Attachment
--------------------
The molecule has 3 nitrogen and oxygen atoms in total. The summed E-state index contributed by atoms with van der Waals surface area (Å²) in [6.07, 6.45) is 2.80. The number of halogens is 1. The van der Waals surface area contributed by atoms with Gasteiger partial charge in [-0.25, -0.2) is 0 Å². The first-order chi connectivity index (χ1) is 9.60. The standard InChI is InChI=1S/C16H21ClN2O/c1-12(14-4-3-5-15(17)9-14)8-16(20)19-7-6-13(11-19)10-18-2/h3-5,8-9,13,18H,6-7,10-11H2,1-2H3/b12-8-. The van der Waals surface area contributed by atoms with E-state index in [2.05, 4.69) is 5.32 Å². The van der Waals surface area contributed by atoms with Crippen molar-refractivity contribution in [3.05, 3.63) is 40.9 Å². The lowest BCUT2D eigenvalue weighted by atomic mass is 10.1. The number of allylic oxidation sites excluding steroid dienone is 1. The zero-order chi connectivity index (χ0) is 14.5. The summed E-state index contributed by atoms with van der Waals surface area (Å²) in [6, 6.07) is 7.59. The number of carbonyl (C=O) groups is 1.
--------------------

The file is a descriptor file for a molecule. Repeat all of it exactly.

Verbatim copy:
The molecule has 3 nitrogen and oxygen atoms in total. The summed E-state index contributed by atoms with van der Waals surface area (Å²) in [6.07, 6.45) is 2.80. The number of halogens is 1. The van der Waals surface area contributed by atoms with Gasteiger partial charge in [-0.25, -0.2) is 0 Å². The first-order chi connectivity index (χ1) is 9.60. The standard InChI is InChI=1S/C16H21ClN2O/c1-12(14-4-3-5-15(17)9-14)8-16(20)19-7-6-13(11-19)10-18-2/h3-5,8-9,13,18H,6-7,10-11H2,1-2H3/b12-8-. The van der Waals surface area contributed by atoms with E-state index in [2.05, 4.69) is 5.32 Å². The van der Waals surface area contributed by atoms with Crippen molar-refractivity contribution in [3.05, 3.63) is 40.9 Å². The lowest BCUT2D eigenvalue weighted by atomic mass is 10.1. The number of allylic oxidation sites excluding steroid dienone is 1. The zero-order chi connectivity index (χ0) is 14.5. The summed E-state index contributed by atoms with van der Waals surface area (Å²) in [6, 6.07) is 7.59. The number of carbonyl (C=O) groups is 1.